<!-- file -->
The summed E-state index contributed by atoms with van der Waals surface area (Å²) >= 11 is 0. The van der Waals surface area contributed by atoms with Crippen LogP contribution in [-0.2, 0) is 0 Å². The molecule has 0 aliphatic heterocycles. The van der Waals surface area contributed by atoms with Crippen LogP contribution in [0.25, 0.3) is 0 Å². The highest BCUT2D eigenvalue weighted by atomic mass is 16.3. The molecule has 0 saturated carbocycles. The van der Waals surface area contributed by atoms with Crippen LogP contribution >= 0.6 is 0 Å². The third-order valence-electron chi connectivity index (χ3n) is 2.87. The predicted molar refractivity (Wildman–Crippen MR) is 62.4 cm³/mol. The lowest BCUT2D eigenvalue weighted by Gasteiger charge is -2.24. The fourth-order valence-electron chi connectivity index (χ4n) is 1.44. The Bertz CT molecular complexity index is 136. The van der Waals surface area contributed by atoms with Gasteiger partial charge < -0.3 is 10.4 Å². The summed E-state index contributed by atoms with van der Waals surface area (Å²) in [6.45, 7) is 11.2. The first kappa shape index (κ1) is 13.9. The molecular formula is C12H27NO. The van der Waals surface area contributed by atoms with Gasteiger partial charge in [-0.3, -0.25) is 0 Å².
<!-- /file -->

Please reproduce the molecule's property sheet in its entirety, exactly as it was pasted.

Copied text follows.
The summed E-state index contributed by atoms with van der Waals surface area (Å²) >= 11 is 0. The van der Waals surface area contributed by atoms with Crippen LogP contribution in [-0.2, 0) is 0 Å². The molecule has 0 aliphatic heterocycles. The van der Waals surface area contributed by atoms with Crippen LogP contribution in [0.25, 0.3) is 0 Å². The highest BCUT2D eigenvalue weighted by atomic mass is 16.3. The molecule has 0 saturated carbocycles. The van der Waals surface area contributed by atoms with Crippen LogP contribution >= 0.6 is 0 Å². The third-order valence-electron chi connectivity index (χ3n) is 2.87. The predicted molar refractivity (Wildman–Crippen MR) is 62.4 cm³/mol. The lowest BCUT2D eigenvalue weighted by Gasteiger charge is -2.24. The fourth-order valence-electron chi connectivity index (χ4n) is 1.44. The Bertz CT molecular complexity index is 136. The van der Waals surface area contributed by atoms with Gasteiger partial charge < -0.3 is 10.4 Å². The summed E-state index contributed by atoms with van der Waals surface area (Å²) in [6.45, 7) is 11.2. The first kappa shape index (κ1) is 13.9. The molecular formula is C12H27NO. The van der Waals surface area contributed by atoms with Gasteiger partial charge in [-0.3, -0.25) is 0 Å².